Budget Debate Prompts Questions about Value of Prisons to Rural Colorado
Governor Hickenlooper’s proposed closure of Fort Lyon Correctional Facility in southeastern Colorado could save the state millions. But residents say the loss of 240 jobs in the impoverished area would be “devastating.”
Hickenlooper will hear their concerns first hand tomorrow when he visits the city of Las Animas.
In an attempt to close the state’s $1 billion dollar shortfall, he proposed eliminating Fort Lyon, a move that would save the state about $3 million next fiscal year. The plan would relocate able-bodied, elderly and mentally ill patients at the prison, which 10 years ago was a veteran’s hospital.
But that move does come at a cost.
“We have very high poverty rate,” says Bent County Commissioner Bill Long. “The impact locally will be very devastating.”
If the deal goes through, the county would lose its second-largest and highest-paying employer. It would happen in a county that's salaries are so low, says Long, they’re half the statewide average. That’s why he and other local leaders are working overtime to save the prison, and the 240 jobs there.
“This has just exacerbated an already very sad situation in southeast Colorado,” he says.
History Repeats Itself
The immediate impact of job loss in small rural communities is devastating according to Long. But sociologists looking at the issue from an academic perspective say prisons are not the most viable economic engine over the long haul.
The northeastern town of Brush went through a similar experience in 2010. In an attempt to plug a hole in last year’s budget deficit, the state transferred about 200 female inmates out of High Plains Correctional Facility in Brush, which is 65 miles east of Greeley.
“We could just see that the sales had gone down two to three percent per week,” says John Sweeney, owner of the Grocery Cart in Brush. He says that happened for as long as 10 weeks.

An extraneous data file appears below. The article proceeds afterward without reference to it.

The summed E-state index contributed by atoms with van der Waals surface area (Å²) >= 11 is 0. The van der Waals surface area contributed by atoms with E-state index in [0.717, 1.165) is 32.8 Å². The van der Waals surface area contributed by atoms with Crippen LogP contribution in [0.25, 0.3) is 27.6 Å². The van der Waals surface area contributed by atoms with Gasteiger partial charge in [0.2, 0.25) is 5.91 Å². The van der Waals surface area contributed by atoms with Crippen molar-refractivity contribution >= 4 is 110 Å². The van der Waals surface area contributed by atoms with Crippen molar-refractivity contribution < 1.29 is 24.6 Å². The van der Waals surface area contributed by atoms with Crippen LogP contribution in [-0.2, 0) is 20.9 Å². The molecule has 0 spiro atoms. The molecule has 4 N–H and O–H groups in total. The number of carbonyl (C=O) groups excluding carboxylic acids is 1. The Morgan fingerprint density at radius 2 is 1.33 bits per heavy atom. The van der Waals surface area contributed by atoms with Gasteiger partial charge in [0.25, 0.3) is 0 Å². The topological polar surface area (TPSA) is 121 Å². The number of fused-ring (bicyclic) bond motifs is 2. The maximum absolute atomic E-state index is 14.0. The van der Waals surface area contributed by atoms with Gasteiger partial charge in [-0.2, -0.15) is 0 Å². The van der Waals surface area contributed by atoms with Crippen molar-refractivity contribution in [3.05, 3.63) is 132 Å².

The town of 5,000 lost 40 jobs eight months ago. Some found work at another nearby private prison 60 miles away in Hudson. But others are still looking. Grocery Cart worker Lou Banks says her daughter is one of those people.
“She was shocked, she was upset because she liked doing what she was doing. She liked being a security guard,” says Banks.
Banks says her daughter prefers working with female inmates. But with no women’s facilities nearby, and no desire to move, the options are limited if she wants to stay in the corrections field.
“If you have a job, keep it. Because there is nothing out there,” she says.
But not everyone was left feeling the pain, and some in this town didn’t even know there was a prison.
Bruce Bass owns the Old Time Country Store downtown, which sells greeting cards and upscale gift items. He says his clientele weren’t impacted by the prison closure
Brush Facility ‘Positive’ for Community
Brush city officials say there was no noticeable drop in sales tax revenue after the prison shut down. In fact, the only loss to its bottom line was an annual administrative fee that brought in as much as $22,000 annually—a small amount in relation to their annual budget.
City Administrator Monty Torres says he understands the argument that prisons may not bring long lasting economic benefits to rural communities. But for him, the private prison played a bigger role in the community—more than just a source of revenue.
“It was positive,” he says. “The warden would interact with a number of our civic groups and different members of their staff would be part of the Chamber and the Rotary Club.”
And that’s why Torres says he’s hoping the private owner, Cornell Industries, will find another use for the facility, which right now is sitting empty.
Future Uncertain for Fort Lyon
In southeastern Colorado, the scale of job loss from closing the Fort Lyon prison would be six times higher in Las Animas. That’s in a town that’s half the size of Brush. The state has offered to place Fort Lyon workers—some 240 in all—in other facilities across the state. But that won’t help the economic climate in the region, says Commissioner Bill Long. He says if the state can’t save the prison, he and others will move to Plan B.
“We’ll reach out the federal government, private operators of correctional facilities, we will not leave a stone unturned in trying to find a viable occupant that will employ people from our region,” he says.
Long can expect some support from 21 other southern Colorado counties, which wrote a letter to Hickenlooper in opposition to the prison closure. And while it will be the Governor touring Fort Lyon grounds tomorrow, it’s ultimately state legislators who will get to decide the fate of the prison.